7 Questions For Rabbi Lauren Tuchman

Lauren Tuchman, the first blind woman ordained as a rabbi. Courtesy of Rabbi Lauren Tuchman.

JWA chats with rabbi and disability justice advocate Lauren Tuchman.

JWA: What was your journey like to become a member of the clergy? Was there a moment in your life that made you say, “Hey, I think I want to be a rabbi?” 

Rabbi Lauren Tuchman: It’s hard to narrow it down to just one. I had a sense for a while that I wanted to be a changemaker and of service, and felt that being immersed in Torah and tradition would allow me both to teach—which I love—as well as advocate for the kind of inclusive community I yearned for.

JWA: Who are some of your Jewish feminist icons?

RLT: RBG of course!! In addition to her, I am grateful every day for the women who came before me in the rabbinate, whether they had that title or not. I am particularly inspired by women like Asnat Barazani, who was a rosh yeshiva (head of a yeshiva) in the sixteenth century. I am grateful every day to be in community with incredible rabbis like Rabbi Dr. Julia Watts Belser, Rabbi Avigayil Halpern, Rabba Dorothy Richman, and Rabba Tamar Elad-Appelbaum. And last but certainly not least, Judy Heumann, may her memory be for a blessing, who was a trailblazing Jewish disability activist.

JWA: What’s a piece of Torah that surprised you? 

RLT: I always strive to elevate feminist Torah and bring forward aspects of Jewish practice that don’t often get the attention they deserve. To that end, I cannot narrow it down to just one piece of Torah, so I’m bringing two! Loving Our Own Bones: Disability Wisdom and the Spiritual Subversiveness of Knowing Ourselves Whole by Rabbi Dr. Julia Watts Belser is a book of disability Torah that has made me feel so much kinship. It’s changed my life. Another is Rabbi Dr. Jill Hammer’s fabulous book of midrashic stories, Sisters at Sinai.

JWA: You’re in the unique position of being the first blind woman to enter the rabbinate. What is something synagogues can do to make their programming more inclusive? 

RLT: Relationships are key. It’s not only about how programs are made inclusive, but how people feel in Jewish spaces. Do they feel at home and like this is a place that honors their Jewishness in its fullness? We live in a world of such profound alienation and polarization that I honestly believe we must prioritize the cultivation and tending of relationships. People are feeling alone and lonely, like places that once felt safe are no longer so. We must double down on creating communities of deep, lasting caring and belonging. In addition, there are many things we can do to make our spaces more physically accessible. These include but aren’t limited to: ensuring there are hybrid options for programming when possible; doing whatever possible to book accessible spaces; providing materials in electronic and other alternate formats like Braille; having sensory-friendly spaces; noting food allergies; offering dry programming—particularly on Purim—and captioning and providing ASL interpretation.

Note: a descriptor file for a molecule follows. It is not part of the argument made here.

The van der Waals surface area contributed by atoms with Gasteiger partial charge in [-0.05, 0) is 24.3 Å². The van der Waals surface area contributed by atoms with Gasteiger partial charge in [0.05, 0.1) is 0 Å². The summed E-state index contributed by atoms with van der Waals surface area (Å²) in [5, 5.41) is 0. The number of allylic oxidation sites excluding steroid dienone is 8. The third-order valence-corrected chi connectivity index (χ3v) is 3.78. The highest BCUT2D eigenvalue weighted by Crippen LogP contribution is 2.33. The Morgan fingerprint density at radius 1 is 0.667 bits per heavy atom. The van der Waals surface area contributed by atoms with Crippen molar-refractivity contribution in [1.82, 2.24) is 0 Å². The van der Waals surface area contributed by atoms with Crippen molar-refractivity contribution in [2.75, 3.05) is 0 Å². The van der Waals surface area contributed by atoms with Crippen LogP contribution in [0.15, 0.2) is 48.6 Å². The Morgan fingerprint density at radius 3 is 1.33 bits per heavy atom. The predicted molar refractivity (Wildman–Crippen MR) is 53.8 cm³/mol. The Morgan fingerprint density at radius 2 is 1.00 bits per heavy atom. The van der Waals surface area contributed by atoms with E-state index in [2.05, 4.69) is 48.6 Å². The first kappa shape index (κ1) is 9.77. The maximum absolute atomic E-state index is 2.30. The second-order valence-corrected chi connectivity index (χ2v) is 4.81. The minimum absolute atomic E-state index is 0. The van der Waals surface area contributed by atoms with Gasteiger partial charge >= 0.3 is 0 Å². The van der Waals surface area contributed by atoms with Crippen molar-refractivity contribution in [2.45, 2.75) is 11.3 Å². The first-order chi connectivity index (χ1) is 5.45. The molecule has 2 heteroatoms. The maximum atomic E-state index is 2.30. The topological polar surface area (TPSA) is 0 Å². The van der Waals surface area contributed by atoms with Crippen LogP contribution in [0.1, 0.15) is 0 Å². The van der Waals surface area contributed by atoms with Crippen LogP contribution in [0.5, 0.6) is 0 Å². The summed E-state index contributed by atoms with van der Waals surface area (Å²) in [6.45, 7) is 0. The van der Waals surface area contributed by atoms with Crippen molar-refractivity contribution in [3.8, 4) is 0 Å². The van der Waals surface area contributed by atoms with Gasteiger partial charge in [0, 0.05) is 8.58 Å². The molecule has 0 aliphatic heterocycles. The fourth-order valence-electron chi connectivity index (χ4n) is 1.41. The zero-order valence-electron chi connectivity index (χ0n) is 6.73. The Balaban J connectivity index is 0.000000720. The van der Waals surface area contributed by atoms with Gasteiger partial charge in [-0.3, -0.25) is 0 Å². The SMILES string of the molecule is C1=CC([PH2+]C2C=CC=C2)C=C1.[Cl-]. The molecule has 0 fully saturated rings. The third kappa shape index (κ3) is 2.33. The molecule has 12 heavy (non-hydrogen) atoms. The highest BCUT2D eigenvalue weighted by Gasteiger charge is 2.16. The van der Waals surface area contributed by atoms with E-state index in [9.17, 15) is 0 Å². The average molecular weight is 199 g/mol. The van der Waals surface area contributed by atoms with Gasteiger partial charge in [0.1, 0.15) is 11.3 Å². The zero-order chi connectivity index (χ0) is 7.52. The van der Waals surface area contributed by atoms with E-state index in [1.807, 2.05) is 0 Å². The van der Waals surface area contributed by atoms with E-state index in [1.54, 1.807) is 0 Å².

JWA: What’s the best advice or guidance you received as you were developing your feminism? 

RLT: The best guidance I received is to never forget the person before me. It’s easy to get caught up in saying the right things and using the right language. It’s harder to put those things into practice. It is so important as feminists—who truly hold feminist principles—to apply those principles consistently, not leaving anyone out. Feminism, like all social movements, applies its ideals imperfectly because we’re all human and we hold numerous biases. It’s our responsibility to own and unpack them. We mustn’t abandon feminism, but rather double down on insisting that feminist ideas be applied consistently, always, and holding to account those who do not do so.

JWA: As a vital community leader in so many ways, what is an aspect of community-building that is important to you? 

RLT: Relationship-building is so important. It is much harder to stereotype or hold biased and prejudiced beliefs about someone or a group of people up close. Even more than doing things together, the bonds between people that communities, at their best, can create and hold are essential today.

JWA: What secular rituals have been bringing you joy or comfort lately? 

RLT: I will never say no to a good aromatherapy product or some fabulous chocolate or tea. I also find music to be very calming and centering.

 

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I am an autistic Christian and I love hearing Rabbi Lauren speak about disability and the bible!

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How to cite this page

Groustra, Sarah. "7 Questions For Rabbi Lauren Tuchman." 9 January 2024. Jewish Women's Archive. (Viewed on May 24, 2024) <http://jwa.org/blog/7-questions-rabbi-lauren-tuchman>.